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Old 04-30-2008, 02:50 PM   #1
hal simmons
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Jun 2007
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Brewed a Late Hopped Pale Ale 3 weeks ago. All the hops went in in the last 30 minutes, most of them in the last 20 minutes. It was a 10 gallon batch, so I split it into two carboys. One carboy I pitched Nottingham. The other I pitched WYeast 1098. I dry hopped the one with Nottingham with 1 oz of Cascade 5 days before bottling.

Bottling was last night, and of course I sampled the two batches and was REALLY surprised how different they tasted. The one with the Nottingham and 1 oz dry hops has LOTS more hop flavor, aroma, and lingering hop taste. The one with the 1098 has a nice flavor and some hop taste, but it's a pretty balanced beer and the hop flavor doesn't linger.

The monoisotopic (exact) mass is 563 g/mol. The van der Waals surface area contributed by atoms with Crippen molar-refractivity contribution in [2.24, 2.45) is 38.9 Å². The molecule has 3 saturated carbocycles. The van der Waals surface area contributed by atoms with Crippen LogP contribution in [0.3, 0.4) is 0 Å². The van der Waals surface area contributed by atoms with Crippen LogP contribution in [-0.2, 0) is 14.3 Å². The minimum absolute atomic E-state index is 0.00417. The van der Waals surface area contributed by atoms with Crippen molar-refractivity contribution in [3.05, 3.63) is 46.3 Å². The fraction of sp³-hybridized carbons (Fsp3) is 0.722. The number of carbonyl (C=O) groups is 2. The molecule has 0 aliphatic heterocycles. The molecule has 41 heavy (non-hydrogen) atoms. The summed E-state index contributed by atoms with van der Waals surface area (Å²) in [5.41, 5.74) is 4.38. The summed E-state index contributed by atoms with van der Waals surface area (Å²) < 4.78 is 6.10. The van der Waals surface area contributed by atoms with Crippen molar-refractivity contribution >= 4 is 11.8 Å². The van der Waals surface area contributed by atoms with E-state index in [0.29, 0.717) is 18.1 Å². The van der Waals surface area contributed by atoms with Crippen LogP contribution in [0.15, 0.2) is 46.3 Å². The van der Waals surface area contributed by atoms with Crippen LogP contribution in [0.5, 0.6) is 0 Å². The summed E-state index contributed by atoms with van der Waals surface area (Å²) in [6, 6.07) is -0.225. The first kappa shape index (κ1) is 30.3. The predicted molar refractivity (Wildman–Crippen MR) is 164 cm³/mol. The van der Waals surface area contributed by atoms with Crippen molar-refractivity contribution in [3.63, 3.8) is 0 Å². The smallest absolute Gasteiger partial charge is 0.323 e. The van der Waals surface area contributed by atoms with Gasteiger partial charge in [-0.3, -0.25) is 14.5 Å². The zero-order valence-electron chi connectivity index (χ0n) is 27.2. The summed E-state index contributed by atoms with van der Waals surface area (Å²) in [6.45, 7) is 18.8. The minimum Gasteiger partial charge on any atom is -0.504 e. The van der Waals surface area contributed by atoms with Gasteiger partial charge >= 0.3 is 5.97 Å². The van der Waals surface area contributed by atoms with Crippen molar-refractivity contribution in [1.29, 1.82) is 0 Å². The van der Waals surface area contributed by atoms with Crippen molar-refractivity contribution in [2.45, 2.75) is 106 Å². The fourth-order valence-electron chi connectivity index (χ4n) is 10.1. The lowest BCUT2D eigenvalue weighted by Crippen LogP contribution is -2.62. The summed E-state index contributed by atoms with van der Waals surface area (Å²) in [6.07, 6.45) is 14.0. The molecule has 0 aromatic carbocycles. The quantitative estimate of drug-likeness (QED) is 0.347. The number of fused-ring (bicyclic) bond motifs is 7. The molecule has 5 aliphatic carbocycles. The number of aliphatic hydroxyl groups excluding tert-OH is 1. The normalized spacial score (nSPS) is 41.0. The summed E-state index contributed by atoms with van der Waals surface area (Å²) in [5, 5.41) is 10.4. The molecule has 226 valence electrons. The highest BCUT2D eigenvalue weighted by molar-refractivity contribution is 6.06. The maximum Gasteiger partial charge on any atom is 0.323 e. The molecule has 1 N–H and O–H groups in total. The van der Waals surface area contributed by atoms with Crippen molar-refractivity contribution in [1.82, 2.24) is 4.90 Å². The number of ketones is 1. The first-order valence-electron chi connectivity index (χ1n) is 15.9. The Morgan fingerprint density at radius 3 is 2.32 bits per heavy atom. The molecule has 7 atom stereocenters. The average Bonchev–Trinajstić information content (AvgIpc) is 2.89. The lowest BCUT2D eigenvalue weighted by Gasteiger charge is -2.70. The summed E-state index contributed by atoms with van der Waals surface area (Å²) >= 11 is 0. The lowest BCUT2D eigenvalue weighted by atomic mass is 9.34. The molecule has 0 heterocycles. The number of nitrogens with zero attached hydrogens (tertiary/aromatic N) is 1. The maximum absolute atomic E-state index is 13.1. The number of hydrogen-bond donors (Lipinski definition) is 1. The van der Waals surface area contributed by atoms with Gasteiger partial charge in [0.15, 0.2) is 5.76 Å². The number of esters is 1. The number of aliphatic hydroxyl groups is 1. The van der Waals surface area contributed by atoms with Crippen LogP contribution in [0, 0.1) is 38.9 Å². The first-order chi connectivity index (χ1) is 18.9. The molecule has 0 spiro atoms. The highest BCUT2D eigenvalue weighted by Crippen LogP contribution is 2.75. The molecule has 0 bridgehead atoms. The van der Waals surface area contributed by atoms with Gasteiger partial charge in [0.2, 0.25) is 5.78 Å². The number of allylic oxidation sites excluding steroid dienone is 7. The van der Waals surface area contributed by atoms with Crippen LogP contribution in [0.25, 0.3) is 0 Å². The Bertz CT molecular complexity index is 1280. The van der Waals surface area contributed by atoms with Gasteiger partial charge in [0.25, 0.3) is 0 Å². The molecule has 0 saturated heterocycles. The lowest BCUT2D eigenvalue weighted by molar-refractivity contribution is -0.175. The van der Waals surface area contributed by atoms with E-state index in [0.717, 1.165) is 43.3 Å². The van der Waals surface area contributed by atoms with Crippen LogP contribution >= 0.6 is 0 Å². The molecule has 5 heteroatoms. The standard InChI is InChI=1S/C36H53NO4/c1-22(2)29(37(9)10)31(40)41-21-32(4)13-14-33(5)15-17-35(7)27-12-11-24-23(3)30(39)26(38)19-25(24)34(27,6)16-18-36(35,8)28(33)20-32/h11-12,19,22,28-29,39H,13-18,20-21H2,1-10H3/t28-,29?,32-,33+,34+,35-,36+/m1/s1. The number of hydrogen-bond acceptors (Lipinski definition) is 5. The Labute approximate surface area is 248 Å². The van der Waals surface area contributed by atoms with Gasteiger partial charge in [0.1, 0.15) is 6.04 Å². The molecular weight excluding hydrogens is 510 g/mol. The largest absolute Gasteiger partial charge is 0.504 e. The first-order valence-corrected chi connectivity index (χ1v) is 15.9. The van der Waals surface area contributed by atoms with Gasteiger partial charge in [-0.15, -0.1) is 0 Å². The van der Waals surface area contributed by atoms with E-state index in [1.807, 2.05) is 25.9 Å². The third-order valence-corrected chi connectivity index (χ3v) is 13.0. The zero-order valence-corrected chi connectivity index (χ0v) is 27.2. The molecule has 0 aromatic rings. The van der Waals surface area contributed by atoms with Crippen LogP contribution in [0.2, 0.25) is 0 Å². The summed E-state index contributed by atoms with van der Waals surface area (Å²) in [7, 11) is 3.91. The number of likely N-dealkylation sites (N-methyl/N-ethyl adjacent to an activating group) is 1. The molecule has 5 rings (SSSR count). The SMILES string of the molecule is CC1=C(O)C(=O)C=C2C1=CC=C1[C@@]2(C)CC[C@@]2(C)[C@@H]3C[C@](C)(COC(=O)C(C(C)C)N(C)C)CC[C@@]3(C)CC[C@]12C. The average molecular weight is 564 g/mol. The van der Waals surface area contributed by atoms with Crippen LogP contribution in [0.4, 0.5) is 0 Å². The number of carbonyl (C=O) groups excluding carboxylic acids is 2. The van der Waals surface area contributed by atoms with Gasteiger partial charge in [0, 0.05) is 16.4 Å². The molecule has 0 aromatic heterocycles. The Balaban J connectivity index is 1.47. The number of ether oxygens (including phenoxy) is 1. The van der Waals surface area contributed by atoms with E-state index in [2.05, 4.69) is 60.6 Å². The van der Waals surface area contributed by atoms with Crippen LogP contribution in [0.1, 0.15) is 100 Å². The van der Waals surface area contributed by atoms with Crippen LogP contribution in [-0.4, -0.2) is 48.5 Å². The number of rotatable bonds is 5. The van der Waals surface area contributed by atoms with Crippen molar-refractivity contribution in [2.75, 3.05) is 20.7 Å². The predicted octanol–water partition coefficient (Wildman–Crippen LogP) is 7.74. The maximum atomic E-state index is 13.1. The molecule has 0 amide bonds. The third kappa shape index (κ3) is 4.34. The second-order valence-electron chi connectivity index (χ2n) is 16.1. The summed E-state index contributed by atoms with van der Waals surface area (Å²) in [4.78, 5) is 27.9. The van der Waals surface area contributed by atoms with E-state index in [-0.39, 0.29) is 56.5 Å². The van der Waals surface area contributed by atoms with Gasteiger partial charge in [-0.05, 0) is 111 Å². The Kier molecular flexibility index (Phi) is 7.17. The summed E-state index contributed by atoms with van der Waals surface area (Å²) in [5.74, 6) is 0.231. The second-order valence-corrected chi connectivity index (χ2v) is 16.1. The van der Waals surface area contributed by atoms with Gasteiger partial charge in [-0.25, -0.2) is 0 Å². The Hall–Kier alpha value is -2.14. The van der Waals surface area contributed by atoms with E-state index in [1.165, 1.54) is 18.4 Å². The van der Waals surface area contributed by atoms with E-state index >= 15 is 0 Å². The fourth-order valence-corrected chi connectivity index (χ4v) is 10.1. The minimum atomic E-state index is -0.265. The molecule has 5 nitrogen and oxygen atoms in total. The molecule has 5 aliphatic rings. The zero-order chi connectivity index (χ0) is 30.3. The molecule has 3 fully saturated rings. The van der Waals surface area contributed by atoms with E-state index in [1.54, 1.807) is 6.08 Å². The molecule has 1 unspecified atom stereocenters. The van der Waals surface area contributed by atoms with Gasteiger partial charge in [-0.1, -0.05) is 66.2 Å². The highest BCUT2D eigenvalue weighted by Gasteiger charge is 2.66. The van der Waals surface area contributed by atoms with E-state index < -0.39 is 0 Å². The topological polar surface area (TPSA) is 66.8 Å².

Is the difference due to the dry hops, the yeast or a combination of both? The purpose of pitching Nottingham was to have a neutral yeast that gets out of the way of the late hopping additions. In and ideal situation, I would have only had one variable between the two batches, but this time I had two and i'm trying to get some input into what the major factor is in the difference between the two beers.

 
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Old 04-30-2008, 03:40 PM   #2
maltMonkey
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Jan 2008
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Quote:
Originally Posted by hal simmons
Is the difference due to the dry hops, the yeast or a combination of both?
Probably a little of both, but I'd say mainly the dry-hopping. I've only dry-hopped a couple of times but both times it resulted in beers that had a ton of hop flavor (and even a bit more bitterness) when they were green. After a month or two the flavor really sinks into the beer and becomes less pronounced and more smooth.

 
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Old 04-30-2008, 04:46 PM   #3
david_42
 
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Oct 2005
Oak Grove, Oregon, USA
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It's the dry hopping. Since the oils aren't being boiled off, you get an amazing nose & flavor.
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